Jeremy Corbyn defended his “extremely popular” policies and blamed Brexit for Labour’s devastating defeat as he announced he would stand down as leader after overseeing a “period of reflection”.
With the Tories expected to cruise to a comfortable majority, a deflated Mr Corbyn said it had been a “very disappointing night”, with support crumbling in former Labour heartlands.
Mr Corbyn acknowledged that he had to leave Labour’s helm after suffering a second General Election defeat as he criticised media “attacks” towards himself, his family and the party.
“I want to also make it clear that I will not lead the party in any future general election campaign,” he said as he accepted victory in his Islington North constituency.
“I will discuss with our party to ensure there is a process now of reflection on this result and on the policies that the party will take going forward.
“And I will lead the party during that period to ensure that discussion takes place and we move on into the future.”
Labour MP Anna McMorrin, who retained Cardiff North, said she blames Mr Corbyn for the party’s election defeat.
She told the PA news agency: “In the last few weeks of the campaign we knocked on around 15,000 doors, and a large proportion of those people we spoke to, the issue was Jeremy Corbyn.
“He’s shown tonight that he’s lost good, decent, hard-working Members of Parliament up and down the country, who are needed for this country to rebuild and to ensure that we’re protected and represented and that we create a fairer society.
“That can’t happen now, and I think the only person who can take responsibility is our leader.”
Asked if Labour lost traditional seats like Wrexham because of Mr Corbyn, Ms McMorrin said: “I think so.”
Ms McMorrin, asked if she wanted to see Mr Corbyn stand down as leader immediately, said: “Yeah, I think we need to rebuild quickly now, or start the process at least of rebuilding the party.”
Labour’s Jess Phillips told ITV: “I’m devastated. I don’t know how you could have any other reaction other than being utterly heartbroken.”
Ms Phillips was asked if it was Brexit, Jeremy Corbyn or policies that were too far to the left which caused the Labour defeat and she said it was “all of those things and many other things”.
She added: “And the Labour Party is now on its fourth election defeat. It hasn’t won a general election since 2005. This is not a time for easy answers, as much as I wish it was, I wish there was some silver bullet but I also wish I was a size 10.”
The General Election exit poll forecast Labour to shed 52 seats to secure 191 – the party’s poorest result since 1935. And it put the Tories as securing 368 seats, giving the party a majority of 86.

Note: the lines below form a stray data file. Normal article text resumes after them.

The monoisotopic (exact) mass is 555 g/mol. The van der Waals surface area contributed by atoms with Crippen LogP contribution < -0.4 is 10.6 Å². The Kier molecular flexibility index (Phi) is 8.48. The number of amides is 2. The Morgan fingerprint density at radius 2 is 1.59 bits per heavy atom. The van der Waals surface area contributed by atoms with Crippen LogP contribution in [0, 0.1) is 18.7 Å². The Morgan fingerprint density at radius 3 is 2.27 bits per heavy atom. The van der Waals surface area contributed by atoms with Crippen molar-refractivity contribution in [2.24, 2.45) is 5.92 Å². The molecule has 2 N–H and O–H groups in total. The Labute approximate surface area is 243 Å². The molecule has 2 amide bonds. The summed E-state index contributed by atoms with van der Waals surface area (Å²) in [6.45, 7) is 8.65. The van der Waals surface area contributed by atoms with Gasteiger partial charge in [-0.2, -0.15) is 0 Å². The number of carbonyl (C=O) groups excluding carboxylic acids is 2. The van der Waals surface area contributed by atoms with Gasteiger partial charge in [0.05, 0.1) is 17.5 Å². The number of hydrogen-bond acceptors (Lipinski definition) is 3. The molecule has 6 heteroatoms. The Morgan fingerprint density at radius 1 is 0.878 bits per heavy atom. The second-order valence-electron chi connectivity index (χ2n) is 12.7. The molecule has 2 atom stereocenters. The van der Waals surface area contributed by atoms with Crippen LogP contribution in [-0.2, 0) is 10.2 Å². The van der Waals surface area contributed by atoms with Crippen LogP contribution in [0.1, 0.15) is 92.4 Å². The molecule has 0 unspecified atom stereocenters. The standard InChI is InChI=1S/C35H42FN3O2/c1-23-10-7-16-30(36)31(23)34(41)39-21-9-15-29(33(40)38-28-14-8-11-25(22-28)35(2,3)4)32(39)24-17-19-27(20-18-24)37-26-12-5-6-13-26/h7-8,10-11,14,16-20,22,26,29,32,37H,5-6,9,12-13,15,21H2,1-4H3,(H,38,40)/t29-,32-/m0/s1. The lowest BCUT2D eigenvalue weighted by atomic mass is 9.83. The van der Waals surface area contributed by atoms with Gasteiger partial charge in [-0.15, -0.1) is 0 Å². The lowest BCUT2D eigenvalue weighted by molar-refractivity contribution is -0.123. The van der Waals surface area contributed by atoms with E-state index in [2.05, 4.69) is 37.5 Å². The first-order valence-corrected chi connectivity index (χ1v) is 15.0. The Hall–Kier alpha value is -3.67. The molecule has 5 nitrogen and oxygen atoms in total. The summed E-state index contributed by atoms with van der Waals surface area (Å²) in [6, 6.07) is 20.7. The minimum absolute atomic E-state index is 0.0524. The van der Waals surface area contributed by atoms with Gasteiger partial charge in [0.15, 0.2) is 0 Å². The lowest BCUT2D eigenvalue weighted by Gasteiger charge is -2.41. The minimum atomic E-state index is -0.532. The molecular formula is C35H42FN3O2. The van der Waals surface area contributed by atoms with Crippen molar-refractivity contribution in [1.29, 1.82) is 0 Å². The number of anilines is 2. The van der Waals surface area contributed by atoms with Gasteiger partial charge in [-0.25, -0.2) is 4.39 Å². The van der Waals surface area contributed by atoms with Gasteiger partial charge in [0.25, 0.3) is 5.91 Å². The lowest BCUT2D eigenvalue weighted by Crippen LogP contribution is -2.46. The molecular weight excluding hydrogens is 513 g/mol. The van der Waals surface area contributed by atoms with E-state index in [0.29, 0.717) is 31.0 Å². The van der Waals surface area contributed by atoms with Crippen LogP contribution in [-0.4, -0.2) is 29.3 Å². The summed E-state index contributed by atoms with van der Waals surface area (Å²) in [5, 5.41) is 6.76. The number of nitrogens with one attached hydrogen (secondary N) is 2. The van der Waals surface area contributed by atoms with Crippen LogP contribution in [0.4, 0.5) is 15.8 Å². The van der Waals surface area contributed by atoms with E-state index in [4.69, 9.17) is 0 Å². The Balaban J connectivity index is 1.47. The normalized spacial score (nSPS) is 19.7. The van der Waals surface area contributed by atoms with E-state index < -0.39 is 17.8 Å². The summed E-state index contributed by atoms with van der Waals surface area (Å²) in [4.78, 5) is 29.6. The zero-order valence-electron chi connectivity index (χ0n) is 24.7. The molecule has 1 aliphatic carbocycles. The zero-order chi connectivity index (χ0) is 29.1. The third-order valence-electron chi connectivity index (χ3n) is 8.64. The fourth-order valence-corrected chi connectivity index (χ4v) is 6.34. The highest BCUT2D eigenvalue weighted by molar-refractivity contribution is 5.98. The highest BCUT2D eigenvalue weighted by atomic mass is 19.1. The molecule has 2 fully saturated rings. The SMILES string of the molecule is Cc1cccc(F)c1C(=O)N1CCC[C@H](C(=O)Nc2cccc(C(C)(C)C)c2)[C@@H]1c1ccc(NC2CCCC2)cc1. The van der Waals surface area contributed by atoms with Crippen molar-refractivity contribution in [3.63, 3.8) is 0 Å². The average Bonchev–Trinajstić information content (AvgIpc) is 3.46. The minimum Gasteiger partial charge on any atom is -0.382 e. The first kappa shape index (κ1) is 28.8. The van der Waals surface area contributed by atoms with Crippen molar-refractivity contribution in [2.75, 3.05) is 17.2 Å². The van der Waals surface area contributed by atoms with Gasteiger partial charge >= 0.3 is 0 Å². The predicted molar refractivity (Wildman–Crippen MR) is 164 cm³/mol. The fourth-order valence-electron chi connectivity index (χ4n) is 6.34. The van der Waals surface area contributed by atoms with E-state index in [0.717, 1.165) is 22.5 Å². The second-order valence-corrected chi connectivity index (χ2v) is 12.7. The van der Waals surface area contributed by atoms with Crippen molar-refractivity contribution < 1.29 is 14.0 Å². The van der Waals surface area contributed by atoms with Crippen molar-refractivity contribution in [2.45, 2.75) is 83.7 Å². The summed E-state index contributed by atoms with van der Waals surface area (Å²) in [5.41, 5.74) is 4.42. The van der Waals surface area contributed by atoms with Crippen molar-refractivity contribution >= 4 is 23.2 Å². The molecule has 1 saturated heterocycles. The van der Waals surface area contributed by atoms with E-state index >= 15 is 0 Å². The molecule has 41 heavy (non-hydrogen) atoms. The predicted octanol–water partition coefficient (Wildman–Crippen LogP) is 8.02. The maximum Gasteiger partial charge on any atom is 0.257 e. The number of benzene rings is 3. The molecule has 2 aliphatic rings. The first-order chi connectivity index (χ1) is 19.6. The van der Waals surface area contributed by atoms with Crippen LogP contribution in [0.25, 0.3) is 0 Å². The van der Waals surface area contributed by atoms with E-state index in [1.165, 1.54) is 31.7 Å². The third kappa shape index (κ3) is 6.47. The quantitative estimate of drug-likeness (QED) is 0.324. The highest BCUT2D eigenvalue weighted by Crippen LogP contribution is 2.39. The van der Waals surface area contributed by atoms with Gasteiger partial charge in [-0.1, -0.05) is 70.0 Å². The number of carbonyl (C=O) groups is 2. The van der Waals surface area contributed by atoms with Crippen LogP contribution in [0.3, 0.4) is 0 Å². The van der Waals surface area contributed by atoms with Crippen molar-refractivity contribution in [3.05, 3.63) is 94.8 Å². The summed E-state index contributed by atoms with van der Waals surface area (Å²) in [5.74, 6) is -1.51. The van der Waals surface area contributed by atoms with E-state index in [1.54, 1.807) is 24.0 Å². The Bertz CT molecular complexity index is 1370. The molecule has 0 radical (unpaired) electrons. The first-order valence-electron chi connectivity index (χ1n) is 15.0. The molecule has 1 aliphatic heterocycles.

Mr Corbyn defended putting forward a “manifesto of hope” that would help wrong the injustices and inequalities gripping the nation and tackle the climate crisis.
“All of those policies were extremely popular during the election campaign and remain policies that have huge popular support all across this country,” he said in the Sobell Leisure Centre in Holloway, north London.
“However Brexit has so polarised and divided debate in this country it has overridden so much of a normal political debate and I recognise that has contributed to the results that the Labour party has received this evening all across this country.”
Mr Corbyn ran as an outside candidate for the party leadership in 2015 and managed to outlast two Tory prime ministers.
The veteran campaigner, joined at the election count by wife Laura Alvarez and emotional colleagues, said he will remain as MP in the constituency he has represented since 1983.
Labour’s official line was to blame Brexit for dominating the discourse, but the leader was coming under mounting pressure to depart after being cited as being the greater problem on the doorstep.
A leadership battle that could once again expose deep divisions in the party is set to follow.
Emily Thornberry, the shadow foreign secretary who is believed to be eyeing a Labour leadership bid, won back her Islington South and Finsbury seat at the same venue as Mr Corbyn.
She attacked the “duplicitous, gutless, reckless” Prime Minister, adding: “We may be hurting tonight but we are not beaten. We will tell Boris Johnson no our fight is not over our fight is just starting.”
The Labour leader’s critics had been lining up to blame him for handing victory to the Tories.
Ian Murray, who previously served as shadow Scotland secretary under him and is trying to retain Edinburgh South, rejected the official narrative.
“Every door I knocked on, and my team and I spoke to 11,000 people, mentioned Corbyn,” he said.
“Not Brexit but Corbyn. I’ve been saying this for years. The outcome is that we’ve let the country down and we must change course and fast.”
Labour’s Gareth Snell predicted his own defeat ahead in the Brexit-backing former stronghold of Stoke-on-Trent Central and was calling for Mr Corbyn’s resignation.
“I’m going to lose badly and this is the start of 20 years of Tory rule,” he added to the PA news agency.
Phil Wilson, who lost Tony Blair’s former seat of Sedgefield to the Tories, was highly critical of the Brexit defence.
“For @UKLabour leadership to blame Brexit for the result is mendacious nonsense. Jeremy Corbyn’s leadership was a bigger problem. To say otherwise is delusional,” he tweeted.
“The party’s leadership went down like a lead balloon on the doorstep.”
Former culture secretary Ben Bradshaw, who was trying to retain Exeter for Labour, said he has the data to show the “overwhelming negative” among every voting group was the leadership and not Brexit.